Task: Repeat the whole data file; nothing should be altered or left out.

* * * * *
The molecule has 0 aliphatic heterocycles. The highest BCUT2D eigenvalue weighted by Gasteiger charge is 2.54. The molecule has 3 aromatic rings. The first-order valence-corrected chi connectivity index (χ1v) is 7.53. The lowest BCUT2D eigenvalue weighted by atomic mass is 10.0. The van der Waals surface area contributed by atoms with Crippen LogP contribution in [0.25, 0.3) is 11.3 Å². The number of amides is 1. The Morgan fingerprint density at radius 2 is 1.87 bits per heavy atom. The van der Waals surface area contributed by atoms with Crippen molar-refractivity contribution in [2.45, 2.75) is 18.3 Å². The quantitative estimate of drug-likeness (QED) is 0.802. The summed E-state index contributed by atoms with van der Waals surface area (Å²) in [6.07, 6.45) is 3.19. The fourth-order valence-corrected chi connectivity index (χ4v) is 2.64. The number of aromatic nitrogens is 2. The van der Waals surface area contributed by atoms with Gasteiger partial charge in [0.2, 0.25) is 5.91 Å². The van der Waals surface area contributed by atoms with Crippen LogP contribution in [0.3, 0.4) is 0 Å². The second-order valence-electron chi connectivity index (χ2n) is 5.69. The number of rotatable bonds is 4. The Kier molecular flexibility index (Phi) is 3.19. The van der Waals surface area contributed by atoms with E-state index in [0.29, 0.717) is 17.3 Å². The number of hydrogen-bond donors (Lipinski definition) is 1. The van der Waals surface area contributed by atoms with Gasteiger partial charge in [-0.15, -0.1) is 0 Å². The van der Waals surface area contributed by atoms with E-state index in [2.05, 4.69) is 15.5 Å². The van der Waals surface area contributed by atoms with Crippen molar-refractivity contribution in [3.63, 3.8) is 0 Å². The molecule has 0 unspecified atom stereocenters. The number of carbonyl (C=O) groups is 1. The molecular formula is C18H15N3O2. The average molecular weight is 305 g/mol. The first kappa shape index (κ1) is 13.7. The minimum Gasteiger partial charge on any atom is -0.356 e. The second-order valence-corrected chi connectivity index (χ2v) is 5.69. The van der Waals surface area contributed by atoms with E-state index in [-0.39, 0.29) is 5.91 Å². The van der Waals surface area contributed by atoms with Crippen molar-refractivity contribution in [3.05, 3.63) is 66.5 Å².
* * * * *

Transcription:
The molecule has 0 aliphatic heterocycles. The highest BCUT2D eigenvalue weighted by Gasteiger charge is 2.54. The molecule has 3 aromatic rings. The first-order valence-corrected chi connectivity index (χ1v) is 7.53. The lowest BCUT2D eigenvalue weighted by atomic mass is 10.0. The van der Waals surface area contributed by atoms with Crippen LogP contribution in [0.25, 0.3) is 11.3 Å². The number of amides is 1. The Morgan fingerprint density at radius 2 is 1.87 bits per heavy atom. The van der Waals surface area contributed by atoms with Crippen molar-refractivity contribution in [2.45, 2.75) is 18.3 Å². The quantitative estimate of drug-likeness (QED) is 0.802. The summed E-state index contributed by atoms with van der Waals surface area (Å²) in [6.07, 6.45) is 3.19. The fourth-order valence-corrected chi connectivity index (χ4v) is 2.64. The number of aromatic nitrogens is 2. The van der Waals surface area contributed by atoms with Gasteiger partial charge in [0.2, 0.25) is 5.91 Å². The van der Waals surface area contributed by atoms with Crippen LogP contribution in [0.3, 0.4) is 0 Å². The second-order valence-electron chi connectivity index (χ2n) is 5.69. The number of rotatable bonds is 4. The Kier molecular flexibility index (Phi) is 3.19. The van der Waals surface area contributed by atoms with E-state index in [0.29, 0.717) is 17.3 Å². The number of hydrogen-bond donors (Lipinski definition) is 1. The van der Waals surface area contributed by atoms with Gasteiger partial charge in [-0.15, -0.1) is 0 Å². The van der Waals surface area contributed by atoms with E-state index in [2.05, 4.69) is 15.5 Å². The van der Waals surface area contributed by atoms with Crippen molar-refractivity contribution in [3.63, 3.8) is 0 Å². The molecule has 0 unspecified atom stereocenters. The number of carbonyl (C=O) groups is 1. The molecular formula is C18H15N3O2. The average molecular weight is 305 g/mol. The first kappa shape index (κ1) is 13.7. The minimum Gasteiger partial charge on any atom is -0.356 e. The second-order valence-corrected chi connectivity index (χ2v) is 5.69. The van der Waals surface area contributed by atoms with E-state index in [-0.39, 0.29) is 5.91 Å². The van der Waals surface area contributed by atoms with Crippen molar-refractivity contribution in [3.05, 3.63) is 66.5 Å².